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Agronomy Journal Abstract -

Winter Wheat Yield and Grain Protein across Varied Landscape Positions

 

This article in AJ

  1. Vol. 86 No. 6, p. 1026-1032
     
    Received: Aug 12, 1993


    * Corresponding author(s): millerbc@wsuvml.csc.wsu.edu
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doi:10.2134/agronj1994.00021962008600060018x
  1. Timothy E. Fiez,
  2. Baird C. Miller  and
  3. William L. Pan
  1. Dep. of Crop and Soil Sciences, Washington State Univ., Pullman, WA 99164-6420

Abstract

Abstract

Winter wheat (Triticum aestivum L.) yield varies greatly among landscape positions in the Palouse region of eastern Washington, yet N fertilizer is typically applied uniformly. Varying N fertilizer rates within fields to match site-specific N requirements can increase fertilizer use efficiency; however, spatially variable N management programs are limited by their ability to predict site-specific yield potentials and the resultant N requirements. The objective of this study was to ascertain the role of yield components and soil properties in determining soft white winter wheat grain yield and protein when N application rates are varied among landscape positions. Nitrogen fertilizer (0 to 140 kg N ha−1) was fall-applied on footslope, south-backslope, shoulder, and north-backslope landscape positions at each of two farms in 1989 and in 1990. Grain yield among landscapes varied by up to 55% in 1990 and by up to .33% in 1991. Landscape position grain yields increased by 199 kg ha−1/(cm precipitation + soil water reduction) (r2 = 0.51) and by 706 kg ha−1 per 100 spikes m-2 (r2 = 0.76). Grain protein concentration among landscapes increased by 2.7 g kg−1 per each increase of 10 kg residual soil NO3−N ha−1 (r2 ~ = 0.82). The large differences in grain yield among landscape positions may justify spatially variable N application. Improved N management should favorably reduce soft white winter wheat protein concentrations by minimizing high residual N levels as well as improve net returns and reduce environmental degradation. The basis for this improved N management may be site-specific yield estimates calculated from soil water availability and spike density.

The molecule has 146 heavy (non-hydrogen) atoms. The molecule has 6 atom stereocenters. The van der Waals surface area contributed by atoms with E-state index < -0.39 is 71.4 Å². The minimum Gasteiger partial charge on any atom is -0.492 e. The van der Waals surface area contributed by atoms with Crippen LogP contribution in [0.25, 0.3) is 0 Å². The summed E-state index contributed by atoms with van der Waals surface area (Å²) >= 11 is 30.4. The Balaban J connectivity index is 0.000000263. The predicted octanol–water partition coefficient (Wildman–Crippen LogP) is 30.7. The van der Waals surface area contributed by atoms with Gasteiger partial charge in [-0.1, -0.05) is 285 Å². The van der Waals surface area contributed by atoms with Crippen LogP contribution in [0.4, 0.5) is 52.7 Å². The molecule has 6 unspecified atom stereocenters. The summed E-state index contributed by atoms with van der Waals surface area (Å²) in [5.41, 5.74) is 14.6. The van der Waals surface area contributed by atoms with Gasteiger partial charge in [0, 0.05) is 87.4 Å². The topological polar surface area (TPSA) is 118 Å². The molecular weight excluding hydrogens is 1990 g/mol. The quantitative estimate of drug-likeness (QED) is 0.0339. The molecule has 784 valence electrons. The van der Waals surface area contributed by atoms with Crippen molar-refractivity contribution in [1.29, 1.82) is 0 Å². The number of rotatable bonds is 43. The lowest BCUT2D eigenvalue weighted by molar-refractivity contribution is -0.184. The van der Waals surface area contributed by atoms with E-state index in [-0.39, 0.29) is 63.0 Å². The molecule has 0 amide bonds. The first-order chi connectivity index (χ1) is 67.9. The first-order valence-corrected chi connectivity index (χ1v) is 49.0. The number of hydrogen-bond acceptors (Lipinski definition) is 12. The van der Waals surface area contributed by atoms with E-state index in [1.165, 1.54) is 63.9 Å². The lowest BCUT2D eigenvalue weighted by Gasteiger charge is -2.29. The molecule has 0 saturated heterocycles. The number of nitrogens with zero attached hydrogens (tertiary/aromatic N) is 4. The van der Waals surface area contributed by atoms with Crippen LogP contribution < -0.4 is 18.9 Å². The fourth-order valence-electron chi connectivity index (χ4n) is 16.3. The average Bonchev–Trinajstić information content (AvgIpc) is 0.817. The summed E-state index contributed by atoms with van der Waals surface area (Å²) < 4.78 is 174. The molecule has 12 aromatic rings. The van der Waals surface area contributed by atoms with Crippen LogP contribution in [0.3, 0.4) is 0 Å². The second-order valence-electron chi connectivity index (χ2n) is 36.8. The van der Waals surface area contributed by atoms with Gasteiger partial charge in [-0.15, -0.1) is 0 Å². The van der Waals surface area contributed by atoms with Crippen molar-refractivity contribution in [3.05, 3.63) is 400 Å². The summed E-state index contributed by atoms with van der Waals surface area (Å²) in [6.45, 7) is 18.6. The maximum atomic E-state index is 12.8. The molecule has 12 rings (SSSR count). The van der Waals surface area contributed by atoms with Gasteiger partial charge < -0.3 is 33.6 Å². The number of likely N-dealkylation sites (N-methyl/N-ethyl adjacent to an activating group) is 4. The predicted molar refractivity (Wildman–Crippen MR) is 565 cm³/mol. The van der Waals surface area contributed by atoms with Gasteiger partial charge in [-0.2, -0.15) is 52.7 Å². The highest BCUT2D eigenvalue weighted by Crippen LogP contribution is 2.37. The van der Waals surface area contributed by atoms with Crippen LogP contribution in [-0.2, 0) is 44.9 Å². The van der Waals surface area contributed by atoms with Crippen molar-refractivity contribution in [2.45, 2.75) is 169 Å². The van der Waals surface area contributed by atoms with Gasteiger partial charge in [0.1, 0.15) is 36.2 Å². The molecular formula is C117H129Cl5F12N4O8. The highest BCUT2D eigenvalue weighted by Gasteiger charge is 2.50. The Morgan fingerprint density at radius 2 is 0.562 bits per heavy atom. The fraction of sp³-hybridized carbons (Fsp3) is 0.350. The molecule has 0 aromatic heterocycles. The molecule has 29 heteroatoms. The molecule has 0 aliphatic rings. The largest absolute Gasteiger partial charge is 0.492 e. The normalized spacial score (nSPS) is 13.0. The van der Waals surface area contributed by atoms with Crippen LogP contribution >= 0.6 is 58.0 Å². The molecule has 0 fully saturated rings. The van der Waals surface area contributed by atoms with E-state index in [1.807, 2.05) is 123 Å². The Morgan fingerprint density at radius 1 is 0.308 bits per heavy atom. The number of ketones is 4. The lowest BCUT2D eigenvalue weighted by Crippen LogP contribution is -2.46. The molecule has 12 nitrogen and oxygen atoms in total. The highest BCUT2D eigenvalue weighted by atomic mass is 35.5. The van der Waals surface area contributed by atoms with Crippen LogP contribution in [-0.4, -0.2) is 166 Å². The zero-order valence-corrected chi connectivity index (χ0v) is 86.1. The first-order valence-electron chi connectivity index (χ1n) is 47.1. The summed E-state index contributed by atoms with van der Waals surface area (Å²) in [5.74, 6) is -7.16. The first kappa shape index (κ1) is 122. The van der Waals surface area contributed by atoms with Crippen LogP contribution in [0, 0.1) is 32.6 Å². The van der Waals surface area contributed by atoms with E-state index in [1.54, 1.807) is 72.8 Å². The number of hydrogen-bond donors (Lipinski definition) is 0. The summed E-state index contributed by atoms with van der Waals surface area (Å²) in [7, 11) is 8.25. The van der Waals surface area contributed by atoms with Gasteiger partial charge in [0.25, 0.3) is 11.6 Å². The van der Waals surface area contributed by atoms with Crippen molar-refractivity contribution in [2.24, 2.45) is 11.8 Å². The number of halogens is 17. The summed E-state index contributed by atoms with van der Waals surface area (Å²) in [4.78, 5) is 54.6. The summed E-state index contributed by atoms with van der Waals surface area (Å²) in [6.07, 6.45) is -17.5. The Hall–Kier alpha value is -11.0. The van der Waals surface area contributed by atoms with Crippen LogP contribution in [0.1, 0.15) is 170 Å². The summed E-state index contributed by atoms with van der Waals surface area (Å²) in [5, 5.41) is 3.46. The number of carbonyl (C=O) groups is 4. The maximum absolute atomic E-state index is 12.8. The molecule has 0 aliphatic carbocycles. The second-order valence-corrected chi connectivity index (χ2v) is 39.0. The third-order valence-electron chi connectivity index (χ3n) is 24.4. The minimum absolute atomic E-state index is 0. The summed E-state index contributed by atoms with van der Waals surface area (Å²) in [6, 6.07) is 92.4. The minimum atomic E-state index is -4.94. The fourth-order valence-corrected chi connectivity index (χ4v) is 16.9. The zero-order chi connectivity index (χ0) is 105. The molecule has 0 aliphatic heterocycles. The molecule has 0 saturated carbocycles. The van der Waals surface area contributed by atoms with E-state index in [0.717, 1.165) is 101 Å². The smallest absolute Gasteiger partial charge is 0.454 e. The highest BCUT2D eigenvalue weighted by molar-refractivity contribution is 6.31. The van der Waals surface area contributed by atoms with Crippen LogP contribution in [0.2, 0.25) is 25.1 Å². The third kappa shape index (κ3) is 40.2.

WSU Crop and Soil Sciences Dep. Paper no. 9301-37.

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